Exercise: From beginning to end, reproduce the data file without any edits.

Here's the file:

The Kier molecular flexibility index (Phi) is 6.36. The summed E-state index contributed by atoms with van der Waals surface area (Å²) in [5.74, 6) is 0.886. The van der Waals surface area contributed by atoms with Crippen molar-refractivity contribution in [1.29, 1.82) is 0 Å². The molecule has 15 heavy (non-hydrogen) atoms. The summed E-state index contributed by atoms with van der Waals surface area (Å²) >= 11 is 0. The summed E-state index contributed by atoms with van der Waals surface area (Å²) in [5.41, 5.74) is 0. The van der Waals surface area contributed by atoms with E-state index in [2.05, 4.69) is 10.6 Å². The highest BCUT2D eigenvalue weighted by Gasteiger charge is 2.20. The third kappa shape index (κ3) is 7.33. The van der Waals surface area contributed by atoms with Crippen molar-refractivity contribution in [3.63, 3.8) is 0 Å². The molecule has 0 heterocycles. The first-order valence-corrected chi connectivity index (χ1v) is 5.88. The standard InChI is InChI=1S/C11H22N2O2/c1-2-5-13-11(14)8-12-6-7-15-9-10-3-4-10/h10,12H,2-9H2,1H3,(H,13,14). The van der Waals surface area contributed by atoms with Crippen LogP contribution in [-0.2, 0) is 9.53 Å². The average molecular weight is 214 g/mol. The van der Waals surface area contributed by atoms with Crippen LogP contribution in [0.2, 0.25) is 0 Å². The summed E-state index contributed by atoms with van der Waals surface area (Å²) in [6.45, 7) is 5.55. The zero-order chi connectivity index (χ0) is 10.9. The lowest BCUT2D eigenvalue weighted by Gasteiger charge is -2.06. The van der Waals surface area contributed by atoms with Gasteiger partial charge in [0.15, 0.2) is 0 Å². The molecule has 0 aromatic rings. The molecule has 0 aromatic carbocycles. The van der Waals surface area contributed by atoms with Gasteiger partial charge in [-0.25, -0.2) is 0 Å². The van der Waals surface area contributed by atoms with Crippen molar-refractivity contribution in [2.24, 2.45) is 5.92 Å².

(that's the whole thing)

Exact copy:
The Kier molecular flexibility index (Phi) is 6.36. The summed E-state index contributed by atoms with van der Waals surface area (Å²) in [5.74, 6) is 0.886. The van der Waals surface area contributed by atoms with Crippen molar-refractivity contribution in [1.29, 1.82) is 0 Å². The molecule has 15 heavy (non-hydrogen) atoms. The summed E-state index contributed by atoms with van der Waals surface area (Å²) >= 11 is 0. The summed E-state index contributed by atoms with van der Waals surface area (Å²) in [5.41, 5.74) is 0. The van der Waals surface area contributed by atoms with E-state index in [2.05, 4.69) is 10.6 Å². The highest BCUT2D eigenvalue weighted by Gasteiger charge is 2.20. The third kappa shape index (κ3) is 7.33. The van der Waals surface area contributed by atoms with Crippen molar-refractivity contribution in [3.63, 3.8) is 0 Å². The molecule has 0 heterocycles. The first-order valence-corrected chi connectivity index (χ1v) is 5.88. The standard InChI is InChI=1S/C11H22N2O2/c1-2-5-13-11(14)8-12-6-7-15-9-10-3-4-10/h10,12H,2-9H2,1H3,(H,13,14). The van der Waals surface area contributed by atoms with Crippen LogP contribution in [-0.2, 0) is 9.53 Å². The average molecular weight is 214 g/mol. The van der Waals surface area contributed by atoms with Crippen LogP contribution in [0.2, 0.25) is 0 Å². The summed E-state index contributed by atoms with van der Waals surface area (Å²) in [6.45, 7) is 5.55. The zero-order chi connectivity index (χ0) is 10.9. The lowest BCUT2D eigenvalue weighted by Gasteiger charge is -2.06. The van der Waals surface area contributed by atoms with Gasteiger partial charge in [0.15, 0.2) is 0 Å². The molecule has 0 aromatic rings. The molecule has 0 aromatic carbocycles. The van der Waals surface area contributed by atoms with Gasteiger partial charge in [-0.25, -0.2) is 0 Å². The van der Waals surface area contributed by atoms with Crippen molar-refractivity contribution in [2.24, 2.45) is 5.92 Å².